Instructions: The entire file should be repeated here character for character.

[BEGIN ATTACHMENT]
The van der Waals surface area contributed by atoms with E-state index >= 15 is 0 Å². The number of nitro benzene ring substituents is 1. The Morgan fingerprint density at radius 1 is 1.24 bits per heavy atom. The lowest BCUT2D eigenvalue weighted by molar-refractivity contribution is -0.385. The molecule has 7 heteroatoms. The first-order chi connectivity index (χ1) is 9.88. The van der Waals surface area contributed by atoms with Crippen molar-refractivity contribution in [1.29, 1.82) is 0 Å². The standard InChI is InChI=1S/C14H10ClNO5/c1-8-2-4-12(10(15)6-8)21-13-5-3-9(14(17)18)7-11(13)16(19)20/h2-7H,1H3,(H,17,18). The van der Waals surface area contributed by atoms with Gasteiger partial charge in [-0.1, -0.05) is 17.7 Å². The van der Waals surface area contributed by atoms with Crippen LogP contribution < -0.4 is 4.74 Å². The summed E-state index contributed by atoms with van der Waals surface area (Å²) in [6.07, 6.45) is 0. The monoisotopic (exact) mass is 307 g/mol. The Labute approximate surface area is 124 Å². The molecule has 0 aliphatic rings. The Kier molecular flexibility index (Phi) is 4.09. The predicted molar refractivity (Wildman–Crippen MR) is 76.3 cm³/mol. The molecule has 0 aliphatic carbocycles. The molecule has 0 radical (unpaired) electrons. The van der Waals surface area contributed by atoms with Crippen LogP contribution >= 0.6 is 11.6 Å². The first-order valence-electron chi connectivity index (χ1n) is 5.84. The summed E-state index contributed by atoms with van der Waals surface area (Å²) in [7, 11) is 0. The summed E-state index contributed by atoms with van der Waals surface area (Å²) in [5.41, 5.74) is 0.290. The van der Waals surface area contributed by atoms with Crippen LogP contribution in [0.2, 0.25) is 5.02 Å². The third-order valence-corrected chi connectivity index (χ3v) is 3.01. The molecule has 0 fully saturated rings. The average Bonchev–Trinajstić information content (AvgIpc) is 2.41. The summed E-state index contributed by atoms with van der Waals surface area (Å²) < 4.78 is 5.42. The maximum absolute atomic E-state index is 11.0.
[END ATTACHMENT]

The van der Waals surface area contributed by atoms with E-state index >= 15 is 0 Å². The number of nitro benzene ring substituents is 1. The Morgan fingerprint density at radius 1 is 1.24 bits per heavy atom. The lowest BCUT2D eigenvalue weighted by molar-refractivity contribution is -0.385. The molecule has 7 heteroatoms. The first-order chi connectivity index (χ1) is 9.88. The van der Waals surface area contributed by atoms with Crippen molar-refractivity contribution in [1.29, 1.82) is 0 Å². The standard InChI is InChI=1S/C14H10ClNO5/c1-8-2-4-12(10(15)6-8)21-13-5-3-9(14(17)18)7-11(13)16(19)20/h2-7H,1H3,(H,17,18). The van der Waals surface area contributed by atoms with Gasteiger partial charge in [-0.1, -0.05) is 17.7 Å². The van der Waals surface area contributed by atoms with Crippen LogP contribution < -0.4 is 4.74 Å². The summed E-state index contributed by atoms with van der Waals surface area (Å²) in [6.07, 6.45) is 0. The monoisotopic (exact) mass is 307 g/mol. The Labute approximate surface area is 124 Å². The molecule has 0 aliphatic rings. The Kier molecular flexibility index (Phi) is 4.09. The predicted molar refractivity (Wildman–Crippen MR) is 76.3 cm³/mol. The molecule has 0 aliphatic carbocycles. The molecule has 0 radical (unpaired) electrons. The van der Waals surface area contributed by atoms with Crippen LogP contribution >= 0.6 is 11.6 Å². The first-order valence-electron chi connectivity index (χ1n) is 5.84. The summed E-state index contributed by atoms with van der Waals surface area (Å²) in [7, 11) is 0. The summed E-state index contributed by atoms with van der Waals surface area (Å²) in [5.41, 5.74) is 0.290. The van der Waals surface area contributed by atoms with Crippen LogP contribution in [0.2, 0.25) is 5.02 Å². The third-order valence-corrected chi connectivity index (χ3v) is 3.01. The molecule has 0 fully saturated rings. The average Bonchev–Trinajstić information content (AvgIpc) is 2.41. The summed E-state index contributed by atoms with van der Waals surface area (Å²) < 4.78 is 5.42. The maximum absolute atomic E-state index is 11.0.